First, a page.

What are you reading this summer?
Join the ‘Full Campus Read’
The PLU community will be reading ‘Into the Beautiful North’
this summer as part of the Common Reading Program
For the second consecutive year, every incoming student is being asked to read “Into the Beautiful North,” by Luis Alberto Urrea.
But it won’t just be first-year students taking part. PLU faculty members, staff and returning students are also encouraged to pick up the book, as part of a “Full Campus Read.” The goal is to have as many people as possible read the novel by New Student Orientation, ensuring that nearly everyone has at least one shared experience with the incoming class of 2017.
“It was a little daunting at first, reading the book and knowing you had to find your academic voice and be prepared to think critically at the university level, but it turned out to be a great warm-up for school,” Dufault said.
That is exactly the point, said Amber Baillon, associate director of Student Involvement and Leadership, and co-director of the Common Reading Program. She sees the program as a great – and fun – way for students to encounter college expectations, even before school starts.
“The Common Reading Program offers incoming students a sneak-peek of what to expect – and what is expected of them – when it comes to their college education,” Baillon said.
“Community, critical thinking and literacy are the core goals of the First-Year Experience Program, and the Common Reading Program provides a shared experience that allows students to tap into all three,” said Amy Stewart-Mailhiot, assistant professor, and instructional and reference librarian, and Common Reading Program co-director. ”We see it as a great first step to get students into their new academic and social world.”
During orientation, Assistant Professor of History Gina Hames and Assistant Professor of English Jenny James, as well as other faculty and staff and students, will be taking part in a panel discussion of the book, as well as leading small-group discussions with other PLU students. Seth Dufault will also be taking part in the panel.
Some professors are also integrating the book into their curriculum. Lisa Marcus, associate professor of English, will again be teaching the book in her Writing 101 seminar on “Banned Books.” She wants students to recognize that Urrea’s book has been banned in Arizona as part of a push to suppress ethnic studies, particularly works that address Mexican-American history and experience.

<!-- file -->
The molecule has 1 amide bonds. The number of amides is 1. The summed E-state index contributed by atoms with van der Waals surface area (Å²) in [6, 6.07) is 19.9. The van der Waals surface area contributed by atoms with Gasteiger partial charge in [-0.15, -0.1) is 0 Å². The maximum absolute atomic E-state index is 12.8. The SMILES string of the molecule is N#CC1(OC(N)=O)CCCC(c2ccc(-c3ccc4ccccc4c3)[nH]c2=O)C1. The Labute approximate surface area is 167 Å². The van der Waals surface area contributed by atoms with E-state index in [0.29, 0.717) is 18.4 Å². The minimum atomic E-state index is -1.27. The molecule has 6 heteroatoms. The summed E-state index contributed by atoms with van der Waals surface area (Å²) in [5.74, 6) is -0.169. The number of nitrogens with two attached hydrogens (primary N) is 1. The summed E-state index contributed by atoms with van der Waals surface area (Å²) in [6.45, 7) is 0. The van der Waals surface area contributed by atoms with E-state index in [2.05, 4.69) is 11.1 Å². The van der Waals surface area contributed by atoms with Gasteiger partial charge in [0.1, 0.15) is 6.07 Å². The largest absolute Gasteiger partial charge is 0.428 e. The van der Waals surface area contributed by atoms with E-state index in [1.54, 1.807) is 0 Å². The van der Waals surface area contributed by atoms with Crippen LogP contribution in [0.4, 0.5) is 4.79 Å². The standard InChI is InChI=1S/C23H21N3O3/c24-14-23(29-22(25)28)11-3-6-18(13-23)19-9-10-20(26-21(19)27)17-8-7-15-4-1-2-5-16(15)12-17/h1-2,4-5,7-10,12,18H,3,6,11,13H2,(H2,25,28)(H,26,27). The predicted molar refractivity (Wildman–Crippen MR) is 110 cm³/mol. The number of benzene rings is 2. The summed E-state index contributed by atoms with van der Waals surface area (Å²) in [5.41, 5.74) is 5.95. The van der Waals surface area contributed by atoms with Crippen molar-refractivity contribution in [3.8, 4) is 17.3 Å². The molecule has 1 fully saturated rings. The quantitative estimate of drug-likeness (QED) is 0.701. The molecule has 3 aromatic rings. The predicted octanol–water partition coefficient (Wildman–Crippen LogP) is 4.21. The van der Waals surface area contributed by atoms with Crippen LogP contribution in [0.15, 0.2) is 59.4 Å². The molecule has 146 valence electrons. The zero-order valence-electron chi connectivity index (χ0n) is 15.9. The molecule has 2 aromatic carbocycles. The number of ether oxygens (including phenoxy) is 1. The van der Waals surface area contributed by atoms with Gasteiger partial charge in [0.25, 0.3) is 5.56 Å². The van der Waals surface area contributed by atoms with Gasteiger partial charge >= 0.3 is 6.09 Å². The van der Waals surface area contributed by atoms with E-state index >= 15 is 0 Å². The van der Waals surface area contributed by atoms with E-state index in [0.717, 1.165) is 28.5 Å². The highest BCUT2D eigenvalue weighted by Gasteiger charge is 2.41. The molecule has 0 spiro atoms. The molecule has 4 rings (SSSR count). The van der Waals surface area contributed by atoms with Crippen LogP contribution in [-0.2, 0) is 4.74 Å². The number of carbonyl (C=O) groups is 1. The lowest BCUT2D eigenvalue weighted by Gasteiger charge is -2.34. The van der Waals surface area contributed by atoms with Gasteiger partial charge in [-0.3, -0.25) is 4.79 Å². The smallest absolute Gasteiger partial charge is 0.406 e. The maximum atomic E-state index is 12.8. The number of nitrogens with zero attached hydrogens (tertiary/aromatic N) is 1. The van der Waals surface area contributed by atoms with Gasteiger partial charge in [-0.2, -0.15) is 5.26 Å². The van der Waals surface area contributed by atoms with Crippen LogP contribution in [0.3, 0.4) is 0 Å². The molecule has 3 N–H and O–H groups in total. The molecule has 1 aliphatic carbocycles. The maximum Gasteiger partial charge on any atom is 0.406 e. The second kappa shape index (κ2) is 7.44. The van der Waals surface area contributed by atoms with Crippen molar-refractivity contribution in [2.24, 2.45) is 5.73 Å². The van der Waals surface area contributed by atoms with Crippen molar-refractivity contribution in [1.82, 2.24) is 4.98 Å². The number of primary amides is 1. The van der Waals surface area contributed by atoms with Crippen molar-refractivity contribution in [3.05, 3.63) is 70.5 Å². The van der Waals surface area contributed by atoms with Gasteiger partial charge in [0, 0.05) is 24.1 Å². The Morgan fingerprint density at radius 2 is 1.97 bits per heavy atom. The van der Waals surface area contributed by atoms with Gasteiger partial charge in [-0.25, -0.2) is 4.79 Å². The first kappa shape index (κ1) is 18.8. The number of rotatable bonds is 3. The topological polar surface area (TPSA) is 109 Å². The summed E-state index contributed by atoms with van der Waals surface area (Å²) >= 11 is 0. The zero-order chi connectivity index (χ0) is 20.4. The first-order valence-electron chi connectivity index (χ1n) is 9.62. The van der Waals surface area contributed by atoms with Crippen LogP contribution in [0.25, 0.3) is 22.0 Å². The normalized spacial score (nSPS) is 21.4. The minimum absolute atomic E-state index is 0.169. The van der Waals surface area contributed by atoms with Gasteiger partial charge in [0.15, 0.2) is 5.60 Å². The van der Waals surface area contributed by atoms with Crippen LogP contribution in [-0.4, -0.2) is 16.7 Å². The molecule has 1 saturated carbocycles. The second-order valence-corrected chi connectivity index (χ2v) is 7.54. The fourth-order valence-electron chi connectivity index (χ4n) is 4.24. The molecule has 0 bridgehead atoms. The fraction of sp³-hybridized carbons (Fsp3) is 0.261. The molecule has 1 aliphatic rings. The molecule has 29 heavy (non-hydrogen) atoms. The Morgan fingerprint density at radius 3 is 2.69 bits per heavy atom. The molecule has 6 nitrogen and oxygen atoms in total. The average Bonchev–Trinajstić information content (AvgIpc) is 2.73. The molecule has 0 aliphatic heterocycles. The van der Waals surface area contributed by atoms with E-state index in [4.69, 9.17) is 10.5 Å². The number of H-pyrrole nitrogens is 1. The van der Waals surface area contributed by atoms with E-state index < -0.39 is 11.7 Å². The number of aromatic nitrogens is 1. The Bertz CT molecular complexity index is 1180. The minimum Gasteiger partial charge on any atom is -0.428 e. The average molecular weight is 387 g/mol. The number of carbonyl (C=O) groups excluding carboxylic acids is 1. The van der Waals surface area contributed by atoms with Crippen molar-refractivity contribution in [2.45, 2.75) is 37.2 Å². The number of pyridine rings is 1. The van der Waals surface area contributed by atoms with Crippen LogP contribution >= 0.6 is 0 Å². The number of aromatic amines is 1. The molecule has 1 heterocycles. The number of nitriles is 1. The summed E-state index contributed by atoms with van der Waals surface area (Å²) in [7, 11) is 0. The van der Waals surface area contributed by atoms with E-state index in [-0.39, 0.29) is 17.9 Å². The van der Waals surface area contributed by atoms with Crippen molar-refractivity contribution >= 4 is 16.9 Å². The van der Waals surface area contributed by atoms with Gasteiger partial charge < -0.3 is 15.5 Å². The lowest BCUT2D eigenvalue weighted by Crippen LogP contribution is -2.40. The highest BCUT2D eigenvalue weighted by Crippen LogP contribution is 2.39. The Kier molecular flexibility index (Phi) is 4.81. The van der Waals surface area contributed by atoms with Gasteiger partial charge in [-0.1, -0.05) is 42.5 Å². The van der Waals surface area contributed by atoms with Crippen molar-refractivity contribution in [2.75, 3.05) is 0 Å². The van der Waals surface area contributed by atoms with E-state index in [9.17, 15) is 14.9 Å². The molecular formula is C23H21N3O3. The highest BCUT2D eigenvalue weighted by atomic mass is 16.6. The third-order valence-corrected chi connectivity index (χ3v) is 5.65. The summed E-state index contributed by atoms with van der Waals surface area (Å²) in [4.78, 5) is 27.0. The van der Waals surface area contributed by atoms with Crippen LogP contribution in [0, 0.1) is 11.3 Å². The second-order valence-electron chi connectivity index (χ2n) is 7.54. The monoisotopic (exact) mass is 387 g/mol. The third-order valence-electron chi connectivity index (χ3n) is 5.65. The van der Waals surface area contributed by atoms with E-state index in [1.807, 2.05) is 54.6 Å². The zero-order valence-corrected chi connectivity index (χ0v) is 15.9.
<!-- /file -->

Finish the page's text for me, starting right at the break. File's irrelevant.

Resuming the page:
Marcus stresses that beyond the story and relatability of the characters, it is important to think about the book in terms of current discourse and legislation about immigration and Americanization, discourse that can be ugly, ideological and censorious. While such topics may be weighty for first-year students, she believes that bringing these topics to the classroom in a student’s first semester in college is crucial to fostering critical thinking, an important goal of the First-Year Experience Program.
According to Baillon, fostering that critical thinking is made a little easier when everyone – faculty and staff included – has a common starting point where they can begin to talk about their lives, their own identity, and the many different lenses through which we perceive life.
That was Dufault’s experience. “Everyone had a different take on the book, so it was very interesting to see how other people think and how they see the same thing differently,” he said.
To read about Luis Alberto Urrea’s visit to campus last year, click here.
To read a profile of Assistant Professor of English Adela Ramos, and her perspective on ‘Into the Beautiful North,’ click here.
To view a conversation between Bill Moyers and Urrea that aired on PBS, click here.